As an undergraduate student applying to graduate school in 2016, I thought of the U.S. election all the time. President Donald Trump was campaigning on anti-immigrant rhetoric, and I faced an important question: Should I go and do research at Carnegie Mellon University during this uncertain time? It wasn't clear at that time what changes the Trump administration might make over the years, but choosing to be optimistic about the future, I decided to come to Pittsburgh to embark on a new journey. I was likely making the biggest move in my life — one that would take me over 7,295 miles away from my home in Chandigarh, India. At that time, who knew that Pittsburgh and its people would embrace me as one of their own? Since then, I have graduated with a master’s degree and started a Ph.D., while conducting cutting edge research in the field of artificial intelligence.
In that time, the Trump administration has continued the political rhetoric that often comes across as unwelcoming to international students. Right out of the gate, we saw the first travel ban. That made it clear to me that what I perceived as rhetoric really would translate into actual policy, potentially leading to a tremendous amount of uncertainty and even harm. And it did for Srinivas Kuchibhotla, who first came to the U.S. as an international student to attend the University of Texas at El Paso. He was shot and killed in 2017 by a man who first yelled, “get out of my country,” while also using other racial slurs.
The administration has mostly followed through on its political rhetoric by implementing multiple policies gutting immigration to the country. So much that this year, legal immigration to the U.S. was at lower levels than any time after World War II — the president built his promised wall out of paper.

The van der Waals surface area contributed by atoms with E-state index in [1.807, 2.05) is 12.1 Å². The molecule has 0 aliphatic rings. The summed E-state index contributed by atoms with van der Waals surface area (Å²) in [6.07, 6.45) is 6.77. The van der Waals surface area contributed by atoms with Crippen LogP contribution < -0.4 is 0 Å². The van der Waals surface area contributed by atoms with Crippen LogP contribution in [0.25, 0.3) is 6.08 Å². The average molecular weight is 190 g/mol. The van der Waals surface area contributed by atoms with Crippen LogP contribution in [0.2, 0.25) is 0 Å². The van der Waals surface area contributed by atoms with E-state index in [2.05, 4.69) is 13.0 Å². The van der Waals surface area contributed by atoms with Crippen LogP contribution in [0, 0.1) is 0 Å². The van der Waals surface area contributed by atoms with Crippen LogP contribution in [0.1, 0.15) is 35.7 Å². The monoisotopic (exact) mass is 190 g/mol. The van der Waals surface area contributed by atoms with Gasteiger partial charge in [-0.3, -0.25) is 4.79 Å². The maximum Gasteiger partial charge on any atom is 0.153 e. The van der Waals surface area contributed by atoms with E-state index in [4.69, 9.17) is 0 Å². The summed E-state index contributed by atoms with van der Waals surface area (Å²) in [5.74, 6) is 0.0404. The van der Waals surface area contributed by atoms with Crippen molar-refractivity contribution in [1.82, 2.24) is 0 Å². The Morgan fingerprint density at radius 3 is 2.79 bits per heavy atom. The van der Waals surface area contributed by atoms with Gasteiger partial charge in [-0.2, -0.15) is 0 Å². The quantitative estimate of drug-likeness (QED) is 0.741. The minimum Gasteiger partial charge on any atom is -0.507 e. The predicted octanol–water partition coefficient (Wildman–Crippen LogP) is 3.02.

Now the country has elected a new president. Campaigning on the promise to “Build Back Better,” President-elect Joe Biden gave hope to a lot of people, and as any election, there were many who disagreed with his message and his vision for the country. Vice President-elect Kamala Harris is a daughter of two immigrants, her mother from India and father from Jamaica. Like me, both of her parents came to the U.S. as international students in the hope for a better life and a better future.
But over the last few months, I have talked to multiple students overseas looking to pursue graduate studies, many of whom despite being highly qualified, are deciding not to apply to the best universities which are right here in the U.S. The biggest reason: a growing unwelcoming environment that has only worsened over the past few years.
Nothing is happening in the U.S. that isn’t being watched or interpreted around the world, including by prospective students. Whether it was the executive order banning the entry of some Chinese graduate students or the ban on H1B visas or trying to kick international students out of the country or reducing the length of student visas, these policies paired with the coronavirus pandemic have caused the numbers of new international enrollments to US universities in Fall 2020 to drop by an unprecedented 43%, continuing a downward trend since the 2015-2016 academic year.
One applicant from India who deferred applying until after the 2020 presidential election said to me, “In the middle of the pandemic, when the Trump administration decided to send back the students, it made us realize that they don’t consider the concerns of international students, and that we don’t belong in the country.” Another student from Germany, who decided not to come to the U.S. but chose to attend the University of Toronto, told me how Canada’s welcoming nature played a crucial part in his decision. Canada relaxed its rules to allow international students to stay in the country during COVID, contrary to the now-rescinded U.S. policy that would have deported students who didn’t continue in-person classes.